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Pride played a big part in Pies’ Buckley reappointment


All smiles. Nathan Buckley and Collingwood president Eddie McGuire at Monday’s announcement of Buckley’s reappointment. Photo: GETTY IMAGES

Pride played a big part in Pies’ Buckley reappointment

Rohan Connolly    

It’s a week more than a year now since Collingwood coach Nathan Buckley, asked on 1116 SEN whether he’d still be in the job if the Magpies didn’t make the finals this year, had a categorical answer.

“There’s no way,” he said emphatically. “Is that saying something that someone else doesn’t think?” Well, no, not really.

If you’d suggested then that Collingwood would subsequently miss finals for a fourth year in a row, record its lowest finish of 13th for more than a decade, yet Buckley would be reappointed on a two-year deal, you’d have been little short of certified.

Yet here we are, Buckley now officially reappointed for his seventh and eighth years in the job, the Magpies having gone from a flag and second under Mick Malthouse to, under Buckley, fourth, eighth, 11th, 12th, 12th and 13th.

What’s changed? Judging from the news conference announcing the re-signing on Monday, an entire club has had a pretty rude wake-up call. But there were interesting differences in how that was conceded.

Typically honest, Buckley admitted his own words had essentially hoisted him by his own petard, that a club review that looked beyond just the coaching position and unearthed a range of problems had pretty much saved his bacon, and that the perennially lofty goals Collingwood set were an in issue in itself, “a hurdle you trip over” as he put it. “I think in many ways we got our expectations wrong,” Buckley said.

President Eddie McGuire, sitting next to Buckley, wasn’t nearly so blunt, having earlier in the announcement adapted Donald Trump’s slogan to “make Collingwood great again”.

Is Buckley fortunate to have kept his job? Of course. Has the pride of a club and its president played a major part? You’d be stretching credibility to suggest otherwise.

The much-vaunted handover of the coaching position from Malthouse to Buckley eight years ago created a potential millstone for both the club and its chairman which has weighed heavier with each passing year.

Were Buckley removed from his post, the admission of defeat would have tainted perceptions of Collingwood for some time, but McGuire’s public legacy for far longer, perhaps permanently.

That’s a sobering possibility to deal with when you’re doing the hiring and firing. McGuire has said repeatedly that if he was convinced dispensing with Buckley would improve Collingwood he’d do it in a heartbeat.

But at a sub-conscious level, how could the personal consequences of such a decision not compromise and serve to rationalise any decision to sack or not to sack? Particularly for someone whose hits and misses have been for so long played out in the public arena like McGuire’s have?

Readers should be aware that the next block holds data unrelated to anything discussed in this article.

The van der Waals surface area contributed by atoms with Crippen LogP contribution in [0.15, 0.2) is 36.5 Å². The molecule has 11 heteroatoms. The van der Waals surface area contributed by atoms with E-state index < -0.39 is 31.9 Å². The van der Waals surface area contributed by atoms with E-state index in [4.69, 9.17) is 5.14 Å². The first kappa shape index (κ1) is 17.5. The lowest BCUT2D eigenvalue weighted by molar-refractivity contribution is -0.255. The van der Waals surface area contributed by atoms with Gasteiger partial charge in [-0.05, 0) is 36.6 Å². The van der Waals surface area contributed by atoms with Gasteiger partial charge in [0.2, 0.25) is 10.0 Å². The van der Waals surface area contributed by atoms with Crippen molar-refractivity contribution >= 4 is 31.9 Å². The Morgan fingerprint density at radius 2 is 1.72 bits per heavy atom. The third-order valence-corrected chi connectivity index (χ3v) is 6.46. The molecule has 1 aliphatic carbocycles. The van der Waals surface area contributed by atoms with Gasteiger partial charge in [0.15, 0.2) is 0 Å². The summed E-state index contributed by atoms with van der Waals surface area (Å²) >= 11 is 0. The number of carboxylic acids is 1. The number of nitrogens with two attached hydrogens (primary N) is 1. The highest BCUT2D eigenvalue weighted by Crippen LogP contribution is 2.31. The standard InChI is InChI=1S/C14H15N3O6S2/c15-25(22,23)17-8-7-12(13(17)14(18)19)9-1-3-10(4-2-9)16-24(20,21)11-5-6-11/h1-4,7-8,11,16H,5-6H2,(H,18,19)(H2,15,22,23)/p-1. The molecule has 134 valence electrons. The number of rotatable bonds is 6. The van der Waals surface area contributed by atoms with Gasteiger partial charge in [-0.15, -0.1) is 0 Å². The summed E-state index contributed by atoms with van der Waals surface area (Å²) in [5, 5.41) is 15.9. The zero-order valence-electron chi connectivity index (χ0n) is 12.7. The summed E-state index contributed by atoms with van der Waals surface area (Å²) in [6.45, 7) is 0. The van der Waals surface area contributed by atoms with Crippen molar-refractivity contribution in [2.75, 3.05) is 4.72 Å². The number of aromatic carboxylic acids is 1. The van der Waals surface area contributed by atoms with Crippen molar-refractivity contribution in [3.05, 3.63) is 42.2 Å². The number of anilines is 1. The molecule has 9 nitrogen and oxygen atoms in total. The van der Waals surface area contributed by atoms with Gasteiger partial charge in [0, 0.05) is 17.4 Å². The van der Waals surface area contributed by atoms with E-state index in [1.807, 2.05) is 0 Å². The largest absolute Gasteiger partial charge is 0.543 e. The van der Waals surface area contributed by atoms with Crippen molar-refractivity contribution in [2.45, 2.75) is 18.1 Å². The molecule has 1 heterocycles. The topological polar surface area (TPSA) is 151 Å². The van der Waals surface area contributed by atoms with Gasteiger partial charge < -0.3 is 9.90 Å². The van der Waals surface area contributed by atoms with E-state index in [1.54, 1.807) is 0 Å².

Not that the other associated complications surrounding Buckley haven’t been real. Like the revolving door of football managers over the past few years. An assistant coaching crew which has tended to involve mates and “good blokes” as much as the best available talent.

Buckley said on Monday he’d enjoyed this year of coaching more than any other. But that has to be more about personal growth than growth in the position. Because anyway you dice it, Collingwood has had fewer excuses this season than any other under his reign.

There were still injuries, but not as many as in previous seasons. There were recruiting and list decisions which reflected an inner belief that the Magpies were close to success, in the shape of another swag of trade-ins, two of which, in Chris Mayne and Daniel Wells, have been costly and spectacular disasters.

The failure to provide young key forward Darcy Moore with enough tall support other than Jesse White and an American-born ruckman still learning the game in Mason Cox was another.

And there’s been performances which, while consistently competitive, have far too often failed to get the points.

Buckley as good as conceded that the Pies’ improved showing over the last seven games of the season, in which they won four games, drew another and were close enough in two defeats, had saved him.

But after 15 games, Collingwood was 5-10, having just lost four in a row. Only the last of those 10 losses was by any more than 31 points.

The naysayers would argue, with some justification, that a team good enough to stay competitive but not win would appear to have more of a coaching problem than one getting routinely thrashed, the insufficient talent on the books a more obvious explanation.